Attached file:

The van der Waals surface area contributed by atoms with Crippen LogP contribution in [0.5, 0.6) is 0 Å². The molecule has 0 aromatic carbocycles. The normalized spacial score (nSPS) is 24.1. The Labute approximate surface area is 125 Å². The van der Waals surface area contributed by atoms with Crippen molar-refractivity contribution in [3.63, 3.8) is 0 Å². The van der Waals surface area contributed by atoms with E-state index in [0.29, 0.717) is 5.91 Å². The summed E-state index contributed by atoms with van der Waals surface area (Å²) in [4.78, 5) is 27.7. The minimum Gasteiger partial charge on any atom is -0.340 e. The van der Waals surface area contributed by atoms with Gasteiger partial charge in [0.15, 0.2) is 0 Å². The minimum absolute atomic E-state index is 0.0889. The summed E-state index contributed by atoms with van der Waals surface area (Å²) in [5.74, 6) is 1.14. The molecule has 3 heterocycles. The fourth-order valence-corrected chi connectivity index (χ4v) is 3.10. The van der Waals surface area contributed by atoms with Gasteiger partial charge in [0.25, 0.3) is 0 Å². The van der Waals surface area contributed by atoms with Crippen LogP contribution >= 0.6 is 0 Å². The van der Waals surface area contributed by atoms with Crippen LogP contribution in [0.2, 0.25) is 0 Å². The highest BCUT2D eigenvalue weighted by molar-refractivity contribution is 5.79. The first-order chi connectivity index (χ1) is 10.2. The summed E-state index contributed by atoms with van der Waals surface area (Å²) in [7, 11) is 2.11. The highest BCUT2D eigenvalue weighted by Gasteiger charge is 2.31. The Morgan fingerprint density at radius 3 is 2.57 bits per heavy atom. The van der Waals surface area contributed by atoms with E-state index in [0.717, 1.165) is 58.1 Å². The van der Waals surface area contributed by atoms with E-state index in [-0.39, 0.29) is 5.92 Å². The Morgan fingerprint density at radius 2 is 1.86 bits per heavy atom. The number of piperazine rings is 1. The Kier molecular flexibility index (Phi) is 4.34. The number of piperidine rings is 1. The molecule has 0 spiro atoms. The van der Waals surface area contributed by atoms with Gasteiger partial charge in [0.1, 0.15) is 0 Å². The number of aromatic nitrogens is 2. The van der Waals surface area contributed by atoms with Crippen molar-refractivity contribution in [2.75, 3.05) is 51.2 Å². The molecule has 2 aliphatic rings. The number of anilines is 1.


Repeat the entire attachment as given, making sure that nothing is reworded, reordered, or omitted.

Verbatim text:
The van der Waals surface area contributed by atoms with Crippen LogP contribution in [0.5, 0.6) is 0 Å². The molecule has 0 aromatic carbocycles. The normalized spacial score (nSPS) is 24.1. The Labute approximate surface area is 125 Å². The van der Waals surface area contributed by atoms with Crippen molar-refractivity contribution in [3.63, 3.8) is 0 Å². The van der Waals surface area contributed by atoms with E-state index in [0.29, 0.717) is 5.91 Å². The summed E-state index contributed by atoms with van der Waals surface area (Å²) in [4.78, 5) is 27.7. The minimum Gasteiger partial charge on any atom is -0.340 e. The van der Waals surface area contributed by atoms with Gasteiger partial charge in [0.15, 0.2) is 0 Å². The minimum absolute atomic E-state index is 0.0889. The summed E-state index contributed by atoms with van der Waals surface area (Å²) in [5.74, 6) is 1.14. The molecule has 3 heterocycles. The fourth-order valence-corrected chi connectivity index (χ4v) is 3.10. The van der Waals surface area contributed by atoms with Gasteiger partial charge in [0.25, 0.3) is 0 Å². The van der Waals surface area contributed by atoms with Crippen LogP contribution >= 0.6 is 0 Å². The van der Waals surface area contributed by atoms with Crippen LogP contribution in [0.2, 0.25) is 0 Å². The highest BCUT2D eigenvalue weighted by molar-refractivity contribution is 5.79. The first-order chi connectivity index (χ1) is 10.2. The summed E-state index contributed by atoms with van der Waals surface area (Å²) in [7, 11) is 2.11. The highest BCUT2D eigenvalue weighted by Gasteiger charge is 2.31. The Morgan fingerprint density at radius 3 is 2.57 bits per heavy atom. The van der Waals surface area contributed by atoms with E-state index in [0.717, 1.165) is 58.1 Å². The van der Waals surface area contributed by atoms with E-state index in [-0.39, 0.29) is 5.92 Å². The Morgan fingerprint density at radius 2 is 1.86 bits per heavy atom. The number of piperazine rings is 1. The Kier molecular flexibility index (Phi) is 4.34. The number of piperidine rings is 1. The molecule has 0 spiro atoms. The van der Waals surface area contributed by atoms with Gasteiger partial charge in [0.1, 0.15) is 0 Å². The number of aromatic nitrogens is 2. The van der Waals surface area contributed by atoms with Crippen molar-refractivity contribution in [2.75, 3.05) is 51.2 Å². The molecule has 2 aliphatic rings. The number of anilines is 1.